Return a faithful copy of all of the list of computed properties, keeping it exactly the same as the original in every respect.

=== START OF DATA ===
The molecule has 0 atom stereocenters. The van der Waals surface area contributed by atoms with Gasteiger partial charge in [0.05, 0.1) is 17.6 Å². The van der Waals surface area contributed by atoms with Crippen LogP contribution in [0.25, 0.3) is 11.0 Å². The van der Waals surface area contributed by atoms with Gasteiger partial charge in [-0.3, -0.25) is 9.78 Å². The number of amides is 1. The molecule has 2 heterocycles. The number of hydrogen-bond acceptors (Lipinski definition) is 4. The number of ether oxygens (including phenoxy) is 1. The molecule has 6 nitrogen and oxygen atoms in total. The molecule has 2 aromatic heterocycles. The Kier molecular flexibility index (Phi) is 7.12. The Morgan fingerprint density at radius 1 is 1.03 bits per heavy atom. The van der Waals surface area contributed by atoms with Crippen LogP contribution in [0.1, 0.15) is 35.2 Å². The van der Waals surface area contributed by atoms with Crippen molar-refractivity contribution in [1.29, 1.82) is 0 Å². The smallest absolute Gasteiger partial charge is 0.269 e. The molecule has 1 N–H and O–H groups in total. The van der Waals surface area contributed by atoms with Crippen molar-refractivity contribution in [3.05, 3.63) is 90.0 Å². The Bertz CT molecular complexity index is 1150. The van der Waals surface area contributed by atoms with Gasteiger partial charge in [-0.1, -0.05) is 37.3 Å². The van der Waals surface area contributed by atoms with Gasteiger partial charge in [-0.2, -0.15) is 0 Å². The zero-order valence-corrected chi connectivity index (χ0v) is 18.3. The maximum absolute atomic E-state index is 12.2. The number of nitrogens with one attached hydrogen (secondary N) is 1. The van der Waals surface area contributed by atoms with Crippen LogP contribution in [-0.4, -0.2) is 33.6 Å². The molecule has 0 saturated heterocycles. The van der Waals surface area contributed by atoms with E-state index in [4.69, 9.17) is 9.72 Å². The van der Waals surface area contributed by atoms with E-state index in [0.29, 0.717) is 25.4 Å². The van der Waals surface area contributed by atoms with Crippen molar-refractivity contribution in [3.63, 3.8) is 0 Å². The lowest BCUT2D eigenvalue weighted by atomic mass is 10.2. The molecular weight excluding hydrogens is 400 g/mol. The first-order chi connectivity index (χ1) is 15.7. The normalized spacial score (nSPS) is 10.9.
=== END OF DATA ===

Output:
The molecule has 0 atom stereocenters. The van der Waals surface area contributed by atoms with Gasteiger partial charge in [0.05, 0.1) is 17.6 Å². The van der Waals surface area contributed by atoms with Crippen LogP contribution in [0.25, 0.3) is 11.0 Å². The van der Waals surface area contributed by atoms with Gasteiger partial charge in [-0.3, -0.25) is 9.78 Å². The number of amides is 1. The molecule has 2 heterocycles. The number of hydrogen-bond acceptors (Lipinski definition) is 4. The number of ether oxygens (including phenoxy) is 1. The molecule has 6 nitrogen and oxygen atoms in total. The molecule has 2 aromatic heterocycles. The Kier molecular flexibility index (Phi) is 7.12. The Morgan fingerprint density at radius 1 is 1.03 bits per heavy atom. The van der Waals surface area contributed by atoms with Crippen LogP contribution in [0.1, 0.15) is 35.2 Å². The van der Waals surface area contributed by atoms with Crippen molar-refractivity contribution in [1.29, 1.82) is 0 Å². The smallest absolute Gasteiger partial charge is 0.269 e. The molecule has 1 N–H and O–H groups in total. The van der Waals surface area contributed by atoms with Crippen molar-refractivity contribution in [3.05, 3.63) is 90.0 Å². The Bertz CT molecular complexity index is 1150. The van der Waals surface area contributed by atoms with Gasteiger partial charge in [-0.1, -0.05) is 37.3 Å². The van der Waals surface area contributed by atoms with Gasteiger partial charge in [-0.2, -0.15) is 0 Å². The zero-order valence-corrected chi connectivity index (χ0v) is 18.3. The maximum absolute atomic E-state index is 12.2. The number of nitrogens with one attached hydrogen (secondary N) is 1. The van der Waals surface area contributed by atoms with Crippen LogP contribution in [-0.4, -0.2) is 33.6 Å². The molecule has 0 saturated heterocycles. The van der Waals surface area contributed by atoms with E-state index in [4.69, 9.17) is 9.72 Å². The van der Waals surface area contributed by atoms with E-state index in [0.29, 0.717) is 25.4 Å². The van der Waals surface area contributed by atoms with Crippen molar-refractivity contribution in [3.63, 3.8) is 0 Å². The lowest BCUT2D eigenvalue weighted by atomic mass is 10.2. The molecular weight excluding hydrogens is 400 g/mol. The first-order chi connectivity index (χ1) is 15.7. The normalized spacial score (nSPS) is 10.9.